The Oxford Handbook of Language Evolution, 2011
This article provides an overview on two human universal features, music and language, which can be vocal, gestural, and written down. Both are hierarchically structured, being constituted by acoustic elements (words or tones) that are combined into phrases (utterances or ...MORE ⇓
This article provides an overview on two human universal features, music and language, which can be vocal, gestural, and written down. Both are hierarchically structured, being constituted by acoustic elements (words or tones) that are combined into phrases (utterances or melodies), which can be further combined to make language or musical events. The languages and musical styles can be described as forming families within which patterns of descent, blending, and development can be reconstructed. Communication with babies and infants has a particularly high degree of musicality. This is known as infant- directed speech (IDS) or motherese. The key characteristics of IDS are the extended articulation of vowels, heightened pitch, and exaggerated pitch contours. Several researches has shown that these are not simply used to facilitate the acquisition of language by infants but the musicality of speech has its own function in terms of its emotional impact on the infant. The infantile musical capacities could be a spin-off from language acquisition and the musicality of IDS is considered to be critical to the acquisition of language. The studies of those suffering from brain damage or congenital conditions show that music and language have significant degrees of independence in the brain, even a double dissociation.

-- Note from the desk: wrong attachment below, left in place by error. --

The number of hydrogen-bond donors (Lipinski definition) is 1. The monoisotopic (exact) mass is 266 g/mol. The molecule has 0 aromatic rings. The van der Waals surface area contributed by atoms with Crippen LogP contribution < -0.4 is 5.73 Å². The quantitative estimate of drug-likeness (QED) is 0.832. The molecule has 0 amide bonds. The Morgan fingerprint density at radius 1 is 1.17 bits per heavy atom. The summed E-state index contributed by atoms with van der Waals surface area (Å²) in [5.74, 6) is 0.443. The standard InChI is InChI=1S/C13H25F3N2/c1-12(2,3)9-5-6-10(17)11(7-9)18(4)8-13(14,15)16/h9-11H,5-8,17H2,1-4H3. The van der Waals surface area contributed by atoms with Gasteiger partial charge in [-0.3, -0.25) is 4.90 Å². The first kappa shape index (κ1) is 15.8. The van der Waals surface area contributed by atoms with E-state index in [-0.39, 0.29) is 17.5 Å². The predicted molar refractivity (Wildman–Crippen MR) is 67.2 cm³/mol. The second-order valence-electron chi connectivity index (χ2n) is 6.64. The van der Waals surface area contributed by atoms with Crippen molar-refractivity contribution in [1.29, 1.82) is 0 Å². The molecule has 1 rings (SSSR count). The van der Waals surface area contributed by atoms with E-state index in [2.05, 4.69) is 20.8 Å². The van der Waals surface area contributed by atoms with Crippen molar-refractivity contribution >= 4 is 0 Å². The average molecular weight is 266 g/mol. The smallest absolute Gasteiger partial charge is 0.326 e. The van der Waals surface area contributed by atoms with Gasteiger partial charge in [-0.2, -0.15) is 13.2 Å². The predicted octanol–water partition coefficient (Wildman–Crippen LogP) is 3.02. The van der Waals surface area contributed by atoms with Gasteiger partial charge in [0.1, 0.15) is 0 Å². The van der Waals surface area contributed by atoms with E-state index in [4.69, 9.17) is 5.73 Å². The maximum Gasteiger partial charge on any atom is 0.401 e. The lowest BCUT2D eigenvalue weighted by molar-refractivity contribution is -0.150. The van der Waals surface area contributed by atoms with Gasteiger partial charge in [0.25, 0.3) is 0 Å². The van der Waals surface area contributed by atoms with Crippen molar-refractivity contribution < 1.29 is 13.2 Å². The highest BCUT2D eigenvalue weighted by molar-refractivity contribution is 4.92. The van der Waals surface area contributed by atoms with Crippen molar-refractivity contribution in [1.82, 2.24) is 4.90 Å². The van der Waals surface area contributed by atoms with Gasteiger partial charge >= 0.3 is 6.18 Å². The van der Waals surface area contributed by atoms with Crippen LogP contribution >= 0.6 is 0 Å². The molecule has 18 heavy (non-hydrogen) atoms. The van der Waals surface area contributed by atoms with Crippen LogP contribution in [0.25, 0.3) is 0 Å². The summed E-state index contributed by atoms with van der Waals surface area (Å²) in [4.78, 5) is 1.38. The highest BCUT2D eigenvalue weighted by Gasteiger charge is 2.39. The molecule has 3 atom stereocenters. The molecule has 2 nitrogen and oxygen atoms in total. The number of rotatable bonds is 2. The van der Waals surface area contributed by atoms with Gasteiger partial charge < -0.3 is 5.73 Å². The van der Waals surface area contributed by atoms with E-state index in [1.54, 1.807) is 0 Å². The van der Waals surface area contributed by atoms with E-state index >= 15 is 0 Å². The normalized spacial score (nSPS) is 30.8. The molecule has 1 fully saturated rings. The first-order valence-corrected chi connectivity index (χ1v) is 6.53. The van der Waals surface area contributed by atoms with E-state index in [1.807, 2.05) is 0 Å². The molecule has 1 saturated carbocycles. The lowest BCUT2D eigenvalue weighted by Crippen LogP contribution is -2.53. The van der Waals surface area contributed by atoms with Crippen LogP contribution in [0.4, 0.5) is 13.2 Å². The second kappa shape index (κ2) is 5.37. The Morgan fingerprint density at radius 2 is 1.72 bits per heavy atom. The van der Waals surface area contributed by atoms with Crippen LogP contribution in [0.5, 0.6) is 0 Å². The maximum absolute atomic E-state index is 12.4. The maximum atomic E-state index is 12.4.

Holistic Communication and the Co-evolution of Language and Music: Resurrecting an Old Idea
The Prehistory Of Language 4.0, 2009
In his 1895 book, Progress in Language, Otto Jespersen, one of the greatest language scholars of the nineteenth and twentieth centuries, proposed that “language began with half-musical analysed expressions for individual beings and events”(Jespersen 1983 : ...
The Singing Neanderthals: The Origins of Music, Language, Mind and BodyPDF
Weidenfeld \& Nicolson, 2005
The propensity to make music is the most mysterious, wonderful, and neglected feature of humankind: this is where Steven Mithen began, drawing together strands from archaeology, anthropology, psychology, neuroscience--and, of course, musicology--to explain why we ...